Another use for rubber shelf liner is to place a scrap piece under your sewing machine. This is handy and keeps my sewing machine from moving while I'm using it.
When using thread, take a dryer sheet, and run it up and down it. The thread will have less knotting.
When sewing if you need to rip out your work, when you are done run a lint roller over the thread and all the little pieces come right out.
Accidentally forgetting to leave an opening to turn a sewing project right-side out can be very frustrating. At a recent sewing class, the teacher gave me this fabulous tip to keep from sewing your project shut.
Those little pins for sewing and holding fabric together are so small!
When I am doing machine sewing, I set up 2 small wastebaskets - one on each side of my chair. That way I can drop scraps, thread, etc. with either hand. Saves a lot of time and waste motion.
When making coffee cozies, I needed something for a closure that would work with a big button I was using for the design. Since I didn't want to make a large button hole, I discovered the perfect thing for it was a thin elastic hair band.
I really enjoy sewing, but lack the finances to buy some things I would like to have. For quite some time, I have wished that I could afford to buy a clapper, like I have seen on some sewing shows.
This tip is for all sewers! I'm 65 and I learned this from my mother when I was about ten or twelve. Many times it is hard to sew a straight seam because your machine's markings aren't clear or easy to see.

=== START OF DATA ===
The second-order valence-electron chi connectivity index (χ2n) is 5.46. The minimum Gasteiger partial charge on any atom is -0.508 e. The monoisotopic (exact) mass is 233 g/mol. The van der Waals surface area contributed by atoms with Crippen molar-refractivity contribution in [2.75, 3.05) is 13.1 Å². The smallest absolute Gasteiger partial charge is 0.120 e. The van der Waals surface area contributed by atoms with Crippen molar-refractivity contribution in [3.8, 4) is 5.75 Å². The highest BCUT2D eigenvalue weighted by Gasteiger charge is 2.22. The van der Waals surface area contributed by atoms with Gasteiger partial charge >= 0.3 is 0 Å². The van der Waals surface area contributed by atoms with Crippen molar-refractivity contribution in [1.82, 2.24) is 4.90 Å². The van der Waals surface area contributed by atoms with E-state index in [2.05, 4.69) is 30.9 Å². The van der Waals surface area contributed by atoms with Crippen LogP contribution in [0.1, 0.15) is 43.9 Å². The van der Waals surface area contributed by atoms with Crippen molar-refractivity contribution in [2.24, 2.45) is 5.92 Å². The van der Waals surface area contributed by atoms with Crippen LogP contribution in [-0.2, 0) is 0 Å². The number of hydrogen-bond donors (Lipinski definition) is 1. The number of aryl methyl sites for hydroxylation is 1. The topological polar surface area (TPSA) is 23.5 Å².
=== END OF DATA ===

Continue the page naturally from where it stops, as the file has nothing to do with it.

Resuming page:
I use an easy way to gather fabric without the gathering thread breaking. Pull out both the bobbin and the top threads to a length longer than the piece to be gathered, and pull them to the right of the needle.
I've seen others make things that looked great and with which they seemed very proud. However, I have not ever been totally pleased with everything I have sewn, usually because of the fabrics chosen.
Elastic around your waist should be your waist size minus 2 inches. It works every time.
Being the frugal person I am, instead of buying a spool of thread to match the item I am hand sewing, I keep on hand a bag of embroidery 6 strand thread that has many choices of colors to chose from.
For those of you who sew: I've found that tuna cans and small cat food cans work great as "weights" to hold patterns down when cutting them out. This way, no pins are needed! And when you're done, back in the cupboard they go!
Use leftover crepe paper in sewing by placing over thick fabric like fleece or textured material that has a tendency to get caught in the feed dog or presser foot, depending on the type or loft of the material. Just sew right over it and when finished, tear if off.
I have two new toys in my sewing stuff. Each one costs less than 5 dollars.
I used to do this when making pull on pants for the toddlers in my life to make it easier to insert the elastic. After pressing the seams open I just sewed a few stitches on either side of the open seam ...